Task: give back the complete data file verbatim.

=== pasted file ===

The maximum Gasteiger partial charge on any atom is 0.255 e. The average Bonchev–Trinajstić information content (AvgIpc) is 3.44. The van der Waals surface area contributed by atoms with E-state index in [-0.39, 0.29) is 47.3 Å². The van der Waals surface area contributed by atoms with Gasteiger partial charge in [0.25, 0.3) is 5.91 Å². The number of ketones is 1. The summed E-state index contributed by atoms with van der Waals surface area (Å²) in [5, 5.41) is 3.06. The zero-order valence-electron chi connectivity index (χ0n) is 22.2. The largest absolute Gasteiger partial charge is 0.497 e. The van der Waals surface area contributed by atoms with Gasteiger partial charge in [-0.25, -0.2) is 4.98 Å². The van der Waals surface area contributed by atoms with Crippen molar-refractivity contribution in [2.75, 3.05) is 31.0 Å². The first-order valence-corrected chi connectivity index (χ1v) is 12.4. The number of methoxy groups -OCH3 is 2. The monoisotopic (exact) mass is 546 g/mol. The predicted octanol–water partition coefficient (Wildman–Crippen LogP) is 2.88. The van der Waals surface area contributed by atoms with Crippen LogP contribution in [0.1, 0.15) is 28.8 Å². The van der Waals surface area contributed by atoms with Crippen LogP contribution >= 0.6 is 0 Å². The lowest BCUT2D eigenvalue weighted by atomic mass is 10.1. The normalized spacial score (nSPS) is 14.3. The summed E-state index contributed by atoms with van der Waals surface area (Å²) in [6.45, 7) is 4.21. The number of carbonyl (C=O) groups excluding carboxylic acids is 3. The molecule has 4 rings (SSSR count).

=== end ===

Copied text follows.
The maximum Gasteiger partial charge on any atom is 0.255 e. The average Bonchev–Trinajstić information content (AvgIpc) is 3.44. The van der Waals surface area contributed by atoms with E-state index in [-0.39, 0.29) is 47.3 Å². The van der Waals surface area contributed by atoms with Gasteiger partial charge in [0.25, 0.3) is 5.91 Å². The number of ketones is 1. The summed E-state index contributed by atoms with van der Waals surface area (Å²) in [5, 5.41) is 3.06. The zero-order valence-electron chi connectivity index (χ0n) is 22.2. The largest absolute Gasteiger partial charge is 0.497 e. The van der Waals surface area contributed by atoms with Gasteiger partial charge in [-0.25, -0.2) is 4.98 Å². The van der Waals surface area contributed by atoms with Crippen molar-refractivity contribution in [2.75, 3.05) is 31.0 Å². The first-order valence-corrected chi connectivity index (χ1v) is 12.4. The number of methoxy groups -OCH3 is 2. The monoisotopic (exact) mass is 546 g/mol. The predicted octanol–water partition coefficient (Wildman–Crippen LogP) is 2.88. The van der Waals surface area contributed by atoms with Crippen LogP contribution in [0.1, 0.15) is 28.8 Å². The van der Waals surface area contributed by atoms with Crippen LogP contribution >= 0.6 is 0 Å². The lowest BCUT2D eigenvalue weighted by atomic mass is 10.1. The normalized spacial score (nSPS) is 14.3. The summed E-state index contributed by atoms with van der Waals surface area (Å²) in [6.45, 7) is 4.21. The number of carbonyl (C=O) groups excluding carboxylic acids is 3. The molecule has 4 rings (SSSR count).